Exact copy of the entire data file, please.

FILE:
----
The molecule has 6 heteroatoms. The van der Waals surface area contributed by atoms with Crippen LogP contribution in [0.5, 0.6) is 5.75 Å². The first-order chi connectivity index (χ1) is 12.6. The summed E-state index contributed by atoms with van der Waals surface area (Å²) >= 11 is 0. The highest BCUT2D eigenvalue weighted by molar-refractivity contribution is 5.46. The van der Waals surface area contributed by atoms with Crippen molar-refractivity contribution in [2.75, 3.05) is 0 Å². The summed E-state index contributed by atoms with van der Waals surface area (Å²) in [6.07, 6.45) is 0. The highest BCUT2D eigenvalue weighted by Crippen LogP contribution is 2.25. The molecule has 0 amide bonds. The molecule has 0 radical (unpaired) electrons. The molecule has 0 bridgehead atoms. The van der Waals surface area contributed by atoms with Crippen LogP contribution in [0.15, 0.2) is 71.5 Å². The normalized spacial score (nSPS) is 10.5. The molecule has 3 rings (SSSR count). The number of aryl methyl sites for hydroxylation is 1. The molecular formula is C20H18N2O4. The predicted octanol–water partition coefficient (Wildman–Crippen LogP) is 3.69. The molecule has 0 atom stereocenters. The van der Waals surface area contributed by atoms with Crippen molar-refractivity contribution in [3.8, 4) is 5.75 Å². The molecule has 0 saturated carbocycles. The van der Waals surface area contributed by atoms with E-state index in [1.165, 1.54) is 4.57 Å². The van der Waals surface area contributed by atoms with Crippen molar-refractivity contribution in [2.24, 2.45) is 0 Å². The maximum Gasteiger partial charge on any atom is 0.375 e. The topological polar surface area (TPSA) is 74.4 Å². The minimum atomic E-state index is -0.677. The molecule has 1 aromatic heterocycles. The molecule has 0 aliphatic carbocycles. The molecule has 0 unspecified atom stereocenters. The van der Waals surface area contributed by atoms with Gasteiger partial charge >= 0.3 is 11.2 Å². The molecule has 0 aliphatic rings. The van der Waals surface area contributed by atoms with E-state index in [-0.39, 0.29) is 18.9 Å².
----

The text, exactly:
The molecule has 6 heteroatoms. The van der Waals surface area contributed by atoms with Crippen LogP contribution in [0.5, 0.6) is 5.75 Å². The first-order chi connectivity index (χ1) is 12.6. The summed E-state index contributed by atoms with van der Waals surface area (Å²) >= 11 is 0. The highest BCUT2D eigenvalue weighted by molar-refractivity contribution is 5.46. The van der Waals surface area contributed by atoms with Crippen molar-refractivity contribution in [2.75, 3.05) is 0 Å². The summed E-state index contributed by atoms with van der Waals surface area (Å²) in [6.07, 6.45) is 0. The highest BCUT2D eigenvalue weighted by Crippen LogP contribution is 2.25. The molecule has 0 amide bonds. The molecule has 0 radical (unpaired) electrons. The molecule has 0 bridgehead atoms. The van der Waals surface area contributed by atoms with Crippen LogP contribution in [0.15, 0.2) is 71.5 Å². The normalized spacial score (nSPS) is 10.5. The molecule has 3 rings (SSSR count). The number of aryl methyl sites for hydroxylation is 1. The molecular formula is C20H18N2O4. The predicted octanol–water partition coefficient (Wildman–Crippen LogP) is 3.69. The molecule has 0 atom stereocenters. The van der Waals surface area contributed by atoms with Crippen molar-refractivity contribution in [3.8, 4) is 5.75 Å². The molecule has 0 saturated carbocycles. The van der Waals surface area contributed by atoms with E-state index in [1.165, 1.54) is 4.57 Å². The van der Waals surface area contributed by atoms with Crippen molar-refractivity contribution in [2.24, 2.45) is 0 Å². The maximum Gasteiger partial charge on any atom is 0.375 e. The topological polar surface area (TPSA) is 74.4 Å². The minimum atomic E-state index is -0.677. The molecule has 1 aromatic heterocycles. The molecule has 0 aliphatic carbocycles. The molecule has 0 unspecified atom stereocenters. The van der Waals surface area contributed by atoms with Gasteiger partial charge >= 0.3 is 11.2 Å². The molecule has 0 aliphatic rings. The van der Waals surface area contributed by atoms with E-state index in [-0.39, 0.29) is 18.9 Å².